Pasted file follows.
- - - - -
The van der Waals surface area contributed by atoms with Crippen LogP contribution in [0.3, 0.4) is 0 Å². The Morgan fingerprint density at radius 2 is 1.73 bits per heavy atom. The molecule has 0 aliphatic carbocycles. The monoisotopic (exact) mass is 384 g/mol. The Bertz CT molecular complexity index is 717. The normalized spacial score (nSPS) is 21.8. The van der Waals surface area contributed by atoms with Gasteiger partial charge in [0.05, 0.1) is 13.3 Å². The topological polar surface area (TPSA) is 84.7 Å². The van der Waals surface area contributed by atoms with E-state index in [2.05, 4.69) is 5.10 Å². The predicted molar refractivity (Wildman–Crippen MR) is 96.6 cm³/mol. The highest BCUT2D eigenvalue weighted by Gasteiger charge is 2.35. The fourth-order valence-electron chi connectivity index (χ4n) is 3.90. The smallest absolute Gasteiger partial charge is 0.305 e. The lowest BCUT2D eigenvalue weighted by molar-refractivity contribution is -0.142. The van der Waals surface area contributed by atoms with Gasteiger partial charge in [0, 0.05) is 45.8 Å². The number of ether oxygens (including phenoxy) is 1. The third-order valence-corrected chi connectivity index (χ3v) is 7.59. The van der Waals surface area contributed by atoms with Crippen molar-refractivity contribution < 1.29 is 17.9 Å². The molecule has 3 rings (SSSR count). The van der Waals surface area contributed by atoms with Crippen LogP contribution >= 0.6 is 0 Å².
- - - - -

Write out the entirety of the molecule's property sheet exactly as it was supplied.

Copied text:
The van der Waals surface area contributed by atoms with Crippen LogP contribution in [0.3, 0.4) is 0 Å². The Morgan fingerprint density at radius 2 is 1.73 bits per heavy atom. The molecule has 0 aliphatic carbocycles. The monoisotopic (exact) mass is 384 g/mol. The Bertz CT molecular complexity index is 717. The normalized spacial score (nSPS) is 21.8. The van der Waals surface area contributed by atoms with Gasteiger partial charge in [0.05, 0.1) is 13.3 Å². The topological polar surface area (TPSA) is 84.7 Å². The van der Waals surface area contributed by atoms with E-state index in [2.05, 4.69) is 5.10 Å². The predicted molar refractivity (Wildman–Crippen MR) is 96.6 cm³/mol. The highest BCUT2D eigenvalue weighted by Gasteiger charge is 2.35. The fourth-order valence-electron chi connectivity index (χ4n) is 3.90. The smallest absolute Gasteiger partial charge is 0.305 e. The lowest BCUT2D eigenvalue weighted by molar-refractivity contribution is -0.142. The van der Waals surface area contributed by atoms with Gasteiger partial charge in [0, 0.05) is 45.8 Å². The number of ether oxygens (including phenoxy) is 1. The third-order valence-corrected chi connectivity index (χ3v) is 7.59. The van der Waals surface area contributed by atoms with Crippen molar-refractivity contribution < 1.29 is 17.9 Å². The molecule has 3 rings (SSSR count). The van der Waals surface area contributed by atoms with Crippen LogP contribution >= 0.6 is 0 Å².